Anonymous Coward says:

Re: Re: Re:2 tangible medium of expression

“So, say I took a photo of a crowded area, say a public beach, who then, according to your view of copyright law, owns the copyright on the picture? The one who took the picture(me in this case), or the people in the picture?”

In most cases, you would.

Where the person in the picture is directing the person taking the picture on how to frame the photo, making decisions on costume, posing, lighting, etc, then there is a very strong basis for the person in the picture to be considered the author and copyright owner, even without an explicit agreement/assignment.

Where they are both contributing such creative expression to the resulting work, I think there is a pretty good argument that they are joint authors, but I’m not aware of much case law specifically dealing with that scenario.

Lurker Keith says:

Re: Re: Re:5 tangible medium of expression

Not so fast bucko. If I were to walk by Ford at the Con, he probably chose where he’s standing. He definitely chose, at least for these purposes, his outfit. I likely let him chose the pose. All I would’ve done is taken the pic (angle is usually dependent on either the pose or where the camera person happens to be standing when asking for Con pics). The copyright would still be mine.

You’re arguing a point that is subjective, definitely not clear, & changes from case to case.

If I take a pic of someone on a stage, the same things I mentioned above would be present. The person on stage didn’t have a say in WHEN the pic was taken, so many aspects are still in my control (like what pose the artist is in, since the poses change as the song progresses; what’s in the background, if ANYONE on stage is moving around the stage; & possibly lighting, if the lighting changes based on the song).

Someone making decisions on what’s in the pic don’t necessarily translate to them holding the Copyrights. I actually think a contract or special understanding is necessary.

What if Ford forgot his camera & wanted me to take a pic of him to send to Carrie Fisher? In a case like that, it might be a toss up on who owns the Copyrights, because noone is thinking about those rights, we’re thinking about sending a pic to Leia. In the absence of the rights not being transferred or considered, I’m pretty sure they DEFAULT to the photographer, though.

It’s another story if Ford masterminded the whole thing, in every detail (in the above example, I at least still have control over angle & what all may be in the background — often, Con photos have other Con-goers randomly in the background, & I could wait until it was less chaotic, or a Storm Trooper or Wookie was in the shot). In a case like that, it’s probably a Work-for-Hire, which Copyright used to clearly spell out who gets the rights in that case (an idiot Judge had a different idea of late).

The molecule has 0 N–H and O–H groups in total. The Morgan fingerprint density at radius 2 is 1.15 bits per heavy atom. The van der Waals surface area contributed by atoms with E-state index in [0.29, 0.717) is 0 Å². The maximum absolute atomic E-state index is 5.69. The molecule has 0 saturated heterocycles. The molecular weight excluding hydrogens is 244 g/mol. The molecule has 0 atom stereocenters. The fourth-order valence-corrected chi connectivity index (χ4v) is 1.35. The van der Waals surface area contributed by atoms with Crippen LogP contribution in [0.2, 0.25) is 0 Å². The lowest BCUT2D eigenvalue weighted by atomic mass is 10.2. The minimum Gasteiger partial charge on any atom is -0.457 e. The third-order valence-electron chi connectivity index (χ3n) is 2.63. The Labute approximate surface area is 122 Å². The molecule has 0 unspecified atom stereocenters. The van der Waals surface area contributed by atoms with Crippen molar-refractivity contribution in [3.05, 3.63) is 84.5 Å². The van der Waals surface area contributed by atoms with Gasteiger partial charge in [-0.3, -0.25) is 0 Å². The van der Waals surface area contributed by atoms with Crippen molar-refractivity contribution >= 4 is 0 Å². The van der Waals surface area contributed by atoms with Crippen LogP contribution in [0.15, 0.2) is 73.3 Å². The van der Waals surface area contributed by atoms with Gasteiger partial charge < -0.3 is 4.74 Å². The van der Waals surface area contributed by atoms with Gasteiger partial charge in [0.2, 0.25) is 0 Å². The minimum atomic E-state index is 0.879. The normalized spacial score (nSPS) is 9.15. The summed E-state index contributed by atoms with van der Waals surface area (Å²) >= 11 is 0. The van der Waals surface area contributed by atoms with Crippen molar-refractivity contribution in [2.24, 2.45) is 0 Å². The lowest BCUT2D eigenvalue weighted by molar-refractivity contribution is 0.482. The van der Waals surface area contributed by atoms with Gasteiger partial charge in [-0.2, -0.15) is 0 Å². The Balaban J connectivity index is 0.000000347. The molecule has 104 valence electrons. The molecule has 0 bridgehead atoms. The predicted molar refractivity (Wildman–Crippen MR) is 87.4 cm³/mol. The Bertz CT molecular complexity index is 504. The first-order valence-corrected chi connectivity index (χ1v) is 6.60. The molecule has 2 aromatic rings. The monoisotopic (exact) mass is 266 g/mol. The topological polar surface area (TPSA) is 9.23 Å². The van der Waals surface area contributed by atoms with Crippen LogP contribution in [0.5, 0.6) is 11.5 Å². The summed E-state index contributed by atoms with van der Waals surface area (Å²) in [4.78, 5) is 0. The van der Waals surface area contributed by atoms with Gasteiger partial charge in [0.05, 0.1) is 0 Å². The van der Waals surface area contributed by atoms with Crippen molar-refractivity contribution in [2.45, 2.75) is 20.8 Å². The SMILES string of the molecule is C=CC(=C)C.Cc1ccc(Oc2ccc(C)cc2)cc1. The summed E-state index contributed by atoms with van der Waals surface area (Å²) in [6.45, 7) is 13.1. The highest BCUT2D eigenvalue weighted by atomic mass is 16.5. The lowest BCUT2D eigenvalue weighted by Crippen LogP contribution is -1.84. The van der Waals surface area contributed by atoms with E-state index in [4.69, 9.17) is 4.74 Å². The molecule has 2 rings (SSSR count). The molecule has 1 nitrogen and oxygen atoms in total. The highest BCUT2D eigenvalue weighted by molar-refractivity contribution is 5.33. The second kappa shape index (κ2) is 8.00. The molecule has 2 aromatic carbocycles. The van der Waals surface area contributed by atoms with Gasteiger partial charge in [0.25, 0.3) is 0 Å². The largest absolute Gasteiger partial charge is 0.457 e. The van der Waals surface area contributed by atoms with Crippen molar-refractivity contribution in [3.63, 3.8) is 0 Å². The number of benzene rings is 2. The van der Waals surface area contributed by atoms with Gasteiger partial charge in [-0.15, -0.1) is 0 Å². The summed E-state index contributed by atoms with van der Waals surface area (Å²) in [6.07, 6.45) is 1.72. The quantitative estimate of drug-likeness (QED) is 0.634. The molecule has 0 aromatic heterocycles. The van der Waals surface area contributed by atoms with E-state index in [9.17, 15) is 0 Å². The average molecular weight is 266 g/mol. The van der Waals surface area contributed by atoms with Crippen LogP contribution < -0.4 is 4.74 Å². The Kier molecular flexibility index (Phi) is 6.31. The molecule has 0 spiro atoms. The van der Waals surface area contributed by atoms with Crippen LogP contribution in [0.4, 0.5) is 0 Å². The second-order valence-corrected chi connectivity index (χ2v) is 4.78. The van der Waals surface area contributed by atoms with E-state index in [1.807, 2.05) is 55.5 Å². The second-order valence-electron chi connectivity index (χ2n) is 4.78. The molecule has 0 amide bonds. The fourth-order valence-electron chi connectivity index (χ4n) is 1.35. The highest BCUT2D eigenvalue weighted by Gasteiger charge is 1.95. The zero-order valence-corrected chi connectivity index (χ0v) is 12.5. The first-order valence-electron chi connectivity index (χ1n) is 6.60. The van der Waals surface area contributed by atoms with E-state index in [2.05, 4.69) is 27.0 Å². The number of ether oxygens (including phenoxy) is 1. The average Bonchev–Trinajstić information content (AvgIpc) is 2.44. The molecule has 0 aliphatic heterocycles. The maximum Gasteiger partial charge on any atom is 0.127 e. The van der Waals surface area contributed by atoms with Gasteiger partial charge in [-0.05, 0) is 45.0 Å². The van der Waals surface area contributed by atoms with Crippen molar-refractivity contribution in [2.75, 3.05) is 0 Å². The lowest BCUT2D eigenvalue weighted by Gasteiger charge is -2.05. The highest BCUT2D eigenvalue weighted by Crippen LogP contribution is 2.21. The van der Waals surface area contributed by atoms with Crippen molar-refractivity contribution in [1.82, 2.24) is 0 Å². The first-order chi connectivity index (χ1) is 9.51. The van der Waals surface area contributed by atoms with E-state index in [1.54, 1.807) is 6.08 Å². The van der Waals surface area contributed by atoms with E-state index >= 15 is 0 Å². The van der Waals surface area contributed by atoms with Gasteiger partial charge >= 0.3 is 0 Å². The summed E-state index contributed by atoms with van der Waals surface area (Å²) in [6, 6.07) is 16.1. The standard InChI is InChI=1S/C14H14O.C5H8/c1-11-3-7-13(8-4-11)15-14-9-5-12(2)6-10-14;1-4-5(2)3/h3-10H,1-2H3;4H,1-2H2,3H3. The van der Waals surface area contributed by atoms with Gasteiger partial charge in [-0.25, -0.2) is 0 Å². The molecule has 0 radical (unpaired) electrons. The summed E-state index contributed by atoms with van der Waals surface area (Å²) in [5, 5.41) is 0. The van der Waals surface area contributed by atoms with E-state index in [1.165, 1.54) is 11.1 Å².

Anonymous Coward says:

Re: Re: Re:6 tangible medium of expression

“You’re arguing a point that is subjective, definitely not clear, & changes from case to case.”

Yes. I thought I made that pretty clear. Are you just clarifying it, or is that a criticism? As much as many people would like there to be simple, bright-line rules that are easy to apply, the law usually depends on the facts of each case. That is certainly the case when determining whether someone contributes sufficient original expression to a work to be protectable by copyright.

I’m not sure what you’re basing your conclusions on, but it seems to be more of a “gut feeling” than the law. Unfortunately, many aspects of copyright law do not follow what might be considered reasonable assumptions.

Lurker Keith says:

Re: Re: Re:7 tangible medium of expression

Ignoring the examples doesn’t help your case. I used these for specific reasons.

The first one, Han, was the original scenario I mentioned, which you agreed with. It puts all the control of content of the pic in Ford’s hands. All I would’ve done was ask for & take the pic. (This is how most pics of cosplayers &/ or celebrities at Cons in the hallways function.) This pic I would clearly hold any Copyright interest in. Ford would have none (at least in the US), unless I expressly gave him some.

The 2nd just puts the first example in the context of the case being discussed (musician on stage). It was added for completeness & relevancy. There is no indication that the Banana Lady had any agreement w/ the people in the crowd, except that they were ALLOWED to take pics (& only that they could take pics; it seems nothing else was discussed). This permission should waive any Copyright concerns regarding what she’s wearing, the poses she’s in, the fact it usually isn’t allowed to take pics at concerts, etc. (also, I’m not sure if you can waive only some portions of Copyright w/o waiving them all). Because commercial use & public showings weren’t expressly forbidden, the artist wouldn’t be able to retroactively add those restrictions to the implied contract (see final paragraph for more on this last point).

The 3rd presents a scenario a court might need to decide, but, as I said, I’m pretty sure the Law defaults to the photographer in the absence of an agreement on who owns the rights. This one is iffy because the photographer isn’t necessarily the one who wanted the pic taken, but the camera used did belong to the photographer; the issue is would this be a work-for-hire situation or something else (the something else could be equally muddy).

The 4th is your exception to my Han scenario, which I agree w/ you on, that if Harrison Ford specifically COMMISSIONED the pic, he’d own the Copyrights. Few would argue w/ that (I would say EVERYONE, but this article & the Muslim “movie” fiasco has shown a few who would disagree).

The main difference in these scenarios is who wants the picture. In ALL the examples, at least certain parts of Copyright were implicitly waived because there is permission to take the pic. In all of my examples, there is no agreement (agreements require both parties to agree, hence the term), muchless discussion, that commercial use or public exhibition (like posting online) was prohibited (from this article, it would seem the same is true in the case being discussed as well).